[record reviews: it's a love cult]
Review of It's a Love Cult taken from the
Only a few bands, if any national or international are able to show such a consistenly high quality like Motorpsycho have delivered over the past ten years. Therefore, it is hardly of any surprise that It's a Love Cult fits nicely into Motorpsycho's already impressively strong catalogue. According to the band, this is a reaction to Phanerothyme. And, yes, this album is a little looser, not arranged all the way through, more playful and spontaneous. It's a Love Cult is still undoubtably Motorpsycho, and contains everything we've learned to love about the band. The groove. The interaction. The power. The melodies. The latter is probably Motorpsycho's greatest strength. Through ten years of hard rock, prog, psychedelia and classical song-writing the band's, particularly Bent Sæther's, pop-feeling has been the basis. "Überwagner" and "Carousel are among the outstanding Sæther-tunes on this album.
The opener, "Überwagner," is a pure triumph, a fantastic song, a tune that sends you ravingly out into the world to tell everyone that you have seen the light; heard the world's best song. A song that can make you cry out of sheer rock-happiness. An immediate classic where the opening, with its motorized beat has the thoughts travelling in the direction of Neu's "Hallo Gallo." "Carousel" starts out slowly and has one of those insanely beautiful transitions Motorpsycho have made part of their trademark. The Beatles inspiration is revealed in "Composite Head," but is still marked with Motorpsycho's fingerprints. "Neverland," which already is quite the live favorite, is also brilliant, hyper-catchy, habit-forming, and fueled by a Doors-like organ theme Ray Manzarek would have killed for. A nod of approval has to go to Bård Slagsvold, who, over the last few years, has added a new dimension when it comes to arranging the songs, especially through the use of horns and keyboards. Snah has grown into a great songwriter, and with the single "Serpentine" he delivers an intricate but catchy tune. And what a guitar player he is! He picks the best from idols like the deceased Michael Caroli of Can as well as Thurston Moore and Lee Ranaldo of Sonic Youth, and adds his originality. There isn't anything the man isn't doing with the guitars on this album. Starting with catchy riffs and awesome guitar solos in "One More Daemon" up to a sensitive play in the quiet gem "Circles." Together with Sæther and Gebhardt he forms a monster of a band which is frightingly good without focusing on instrumental brilliance.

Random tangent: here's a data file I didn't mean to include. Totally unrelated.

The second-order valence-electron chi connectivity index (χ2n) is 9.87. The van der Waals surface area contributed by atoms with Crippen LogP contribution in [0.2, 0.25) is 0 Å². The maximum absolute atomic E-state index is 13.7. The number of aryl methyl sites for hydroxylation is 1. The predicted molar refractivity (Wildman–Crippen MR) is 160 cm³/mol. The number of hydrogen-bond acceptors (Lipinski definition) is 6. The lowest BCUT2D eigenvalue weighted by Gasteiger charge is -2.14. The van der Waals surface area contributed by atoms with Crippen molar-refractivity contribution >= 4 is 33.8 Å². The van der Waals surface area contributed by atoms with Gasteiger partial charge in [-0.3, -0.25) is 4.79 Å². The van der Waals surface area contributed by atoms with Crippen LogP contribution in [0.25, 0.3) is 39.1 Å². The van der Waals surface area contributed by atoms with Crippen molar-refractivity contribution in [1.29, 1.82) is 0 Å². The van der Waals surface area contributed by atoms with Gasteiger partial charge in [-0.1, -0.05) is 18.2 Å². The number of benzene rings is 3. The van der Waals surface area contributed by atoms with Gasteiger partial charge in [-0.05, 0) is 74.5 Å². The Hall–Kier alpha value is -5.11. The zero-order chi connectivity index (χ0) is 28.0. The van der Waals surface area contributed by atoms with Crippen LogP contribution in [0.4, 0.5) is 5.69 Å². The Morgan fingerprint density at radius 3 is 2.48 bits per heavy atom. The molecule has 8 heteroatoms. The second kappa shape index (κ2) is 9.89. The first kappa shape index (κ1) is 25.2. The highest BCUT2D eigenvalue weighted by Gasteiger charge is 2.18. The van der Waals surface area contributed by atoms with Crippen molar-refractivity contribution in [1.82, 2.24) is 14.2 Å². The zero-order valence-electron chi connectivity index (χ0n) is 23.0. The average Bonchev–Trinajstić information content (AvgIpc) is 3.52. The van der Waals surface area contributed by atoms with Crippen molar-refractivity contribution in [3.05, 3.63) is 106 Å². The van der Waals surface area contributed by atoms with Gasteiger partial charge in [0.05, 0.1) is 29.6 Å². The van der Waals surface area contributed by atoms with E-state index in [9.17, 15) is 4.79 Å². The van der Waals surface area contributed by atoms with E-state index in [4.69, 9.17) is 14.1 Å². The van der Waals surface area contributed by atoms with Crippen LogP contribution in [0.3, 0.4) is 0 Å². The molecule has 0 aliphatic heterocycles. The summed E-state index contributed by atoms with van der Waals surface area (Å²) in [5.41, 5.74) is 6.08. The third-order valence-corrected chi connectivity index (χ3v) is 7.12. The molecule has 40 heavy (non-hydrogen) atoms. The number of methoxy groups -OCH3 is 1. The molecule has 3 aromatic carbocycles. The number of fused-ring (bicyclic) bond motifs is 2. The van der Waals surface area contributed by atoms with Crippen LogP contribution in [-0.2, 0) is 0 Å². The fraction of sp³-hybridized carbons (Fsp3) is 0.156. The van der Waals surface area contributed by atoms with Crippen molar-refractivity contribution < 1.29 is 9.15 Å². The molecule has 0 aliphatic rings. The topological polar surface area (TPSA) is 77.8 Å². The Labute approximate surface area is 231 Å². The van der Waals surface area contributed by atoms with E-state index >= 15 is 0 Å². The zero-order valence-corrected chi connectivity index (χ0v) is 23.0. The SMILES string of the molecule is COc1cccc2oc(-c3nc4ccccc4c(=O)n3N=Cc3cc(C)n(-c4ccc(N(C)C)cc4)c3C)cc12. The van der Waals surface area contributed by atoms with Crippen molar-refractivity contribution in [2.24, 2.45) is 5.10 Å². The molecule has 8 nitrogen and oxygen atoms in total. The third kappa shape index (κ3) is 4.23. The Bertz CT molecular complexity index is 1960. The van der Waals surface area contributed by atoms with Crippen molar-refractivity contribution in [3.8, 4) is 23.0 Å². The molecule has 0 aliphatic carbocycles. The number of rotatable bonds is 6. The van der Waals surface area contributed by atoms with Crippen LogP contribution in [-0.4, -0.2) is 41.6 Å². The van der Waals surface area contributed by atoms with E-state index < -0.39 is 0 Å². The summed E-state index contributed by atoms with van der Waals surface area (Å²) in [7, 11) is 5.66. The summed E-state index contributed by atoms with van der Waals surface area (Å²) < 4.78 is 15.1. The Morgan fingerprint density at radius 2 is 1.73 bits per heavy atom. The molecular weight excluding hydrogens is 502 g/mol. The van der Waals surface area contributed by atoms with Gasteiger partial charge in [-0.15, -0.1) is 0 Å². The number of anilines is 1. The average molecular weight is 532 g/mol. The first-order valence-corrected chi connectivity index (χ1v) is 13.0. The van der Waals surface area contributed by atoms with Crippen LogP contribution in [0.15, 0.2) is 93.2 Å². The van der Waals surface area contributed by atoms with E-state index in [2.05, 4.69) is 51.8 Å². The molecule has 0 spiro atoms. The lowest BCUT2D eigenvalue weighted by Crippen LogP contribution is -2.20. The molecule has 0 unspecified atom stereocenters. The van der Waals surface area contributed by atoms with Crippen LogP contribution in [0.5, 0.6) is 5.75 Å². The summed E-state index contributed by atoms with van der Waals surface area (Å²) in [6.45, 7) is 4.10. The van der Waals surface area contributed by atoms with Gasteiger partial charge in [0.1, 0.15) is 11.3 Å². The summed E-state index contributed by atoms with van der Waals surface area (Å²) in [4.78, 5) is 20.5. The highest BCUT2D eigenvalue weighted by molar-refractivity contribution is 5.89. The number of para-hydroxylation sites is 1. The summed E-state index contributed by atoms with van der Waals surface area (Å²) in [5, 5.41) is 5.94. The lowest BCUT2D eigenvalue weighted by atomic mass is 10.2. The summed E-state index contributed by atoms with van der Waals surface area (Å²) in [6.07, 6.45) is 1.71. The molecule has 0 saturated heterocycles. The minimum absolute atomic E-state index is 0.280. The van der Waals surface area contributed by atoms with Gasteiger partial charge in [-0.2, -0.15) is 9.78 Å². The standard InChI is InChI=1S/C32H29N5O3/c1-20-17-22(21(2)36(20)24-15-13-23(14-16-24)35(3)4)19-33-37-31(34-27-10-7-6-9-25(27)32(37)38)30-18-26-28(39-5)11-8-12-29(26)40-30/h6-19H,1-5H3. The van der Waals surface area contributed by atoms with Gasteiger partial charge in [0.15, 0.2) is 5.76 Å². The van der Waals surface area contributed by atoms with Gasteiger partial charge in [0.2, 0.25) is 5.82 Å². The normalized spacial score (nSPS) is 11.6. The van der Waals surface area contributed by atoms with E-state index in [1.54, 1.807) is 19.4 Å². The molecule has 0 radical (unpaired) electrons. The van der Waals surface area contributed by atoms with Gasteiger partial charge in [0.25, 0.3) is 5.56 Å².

Motorpsycho might not be evolving much through It's a Love Cult. It does not represent a leap ahead, and might best be viewed as a sum-up of their career this far. But without the excesses found on albums like Demon Box and Angels and Daemons at Play. The band seems to have left the long improvisation-driven tunes behind for more typical rock tunes. This is no objection much to the contrary. In contrast to many, Motorpsycho elevate themselves above popular trends and genres and remain faithful to their own project. Their joy and spirit never seems to fade, probably due to their unconditional love for rock music.
With It's a Love Cult, Motorpsycho once again have proven that they are the best band in Norway. One can only surrender. Again.
Ørjan Greiff Johnsen